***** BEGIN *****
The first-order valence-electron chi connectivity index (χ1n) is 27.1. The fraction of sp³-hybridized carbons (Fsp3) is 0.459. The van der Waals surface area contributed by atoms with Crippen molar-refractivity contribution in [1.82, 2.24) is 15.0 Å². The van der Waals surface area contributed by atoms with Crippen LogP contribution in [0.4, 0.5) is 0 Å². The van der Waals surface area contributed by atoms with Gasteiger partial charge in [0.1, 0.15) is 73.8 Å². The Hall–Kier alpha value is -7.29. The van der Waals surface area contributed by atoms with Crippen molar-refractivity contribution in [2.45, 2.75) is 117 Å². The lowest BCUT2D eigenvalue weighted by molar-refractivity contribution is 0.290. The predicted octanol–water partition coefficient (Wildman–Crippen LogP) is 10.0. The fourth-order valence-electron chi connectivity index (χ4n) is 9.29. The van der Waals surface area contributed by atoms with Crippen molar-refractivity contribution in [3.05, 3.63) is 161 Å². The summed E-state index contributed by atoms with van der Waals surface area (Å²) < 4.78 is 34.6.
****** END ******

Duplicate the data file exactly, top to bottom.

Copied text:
The first-order valence-electron chi connectivity index (χ1n) is 27.1. The fraction of sp³-hybridized carbons (Fsp3) is 0.459. The van der Waals surface area contributed by atoms with Crippen molar-refractivity contribution in [1.82, 2.24) is 15.0 Å². The van der Waals surface area contributed by atoms with Crippen LogP contribution in [0.4, 0.5) is 0 Å². The van der Waals surface area contributed by atoms with Gasteiger partial charge in [0.1, 0.15) is 73.8 Å². The Hall–Kier alpha value is -7.29. The van der Waals surface area contributed by atoms with Crippen molar-refractivity contribution in [2.45, 2.75) is 117 Å². The lowest BCUT2D eigenvalue weighted by molar-refractivity contribution is 0.290. The predicted octanol–water partition coefficient (Wildman–Crippen LogP) is 10.0. The fourth-order valence-electron chi connectivity index (χ4n) is 9.29. The van der Waals surface area contributed by atoms with Crippen molar-refractivity contribution in [3.05, 3.63) is 161 Å². The summed E-state index contributed by atoms with van der Waals surface area (Å²) < 4.78 is 34.6.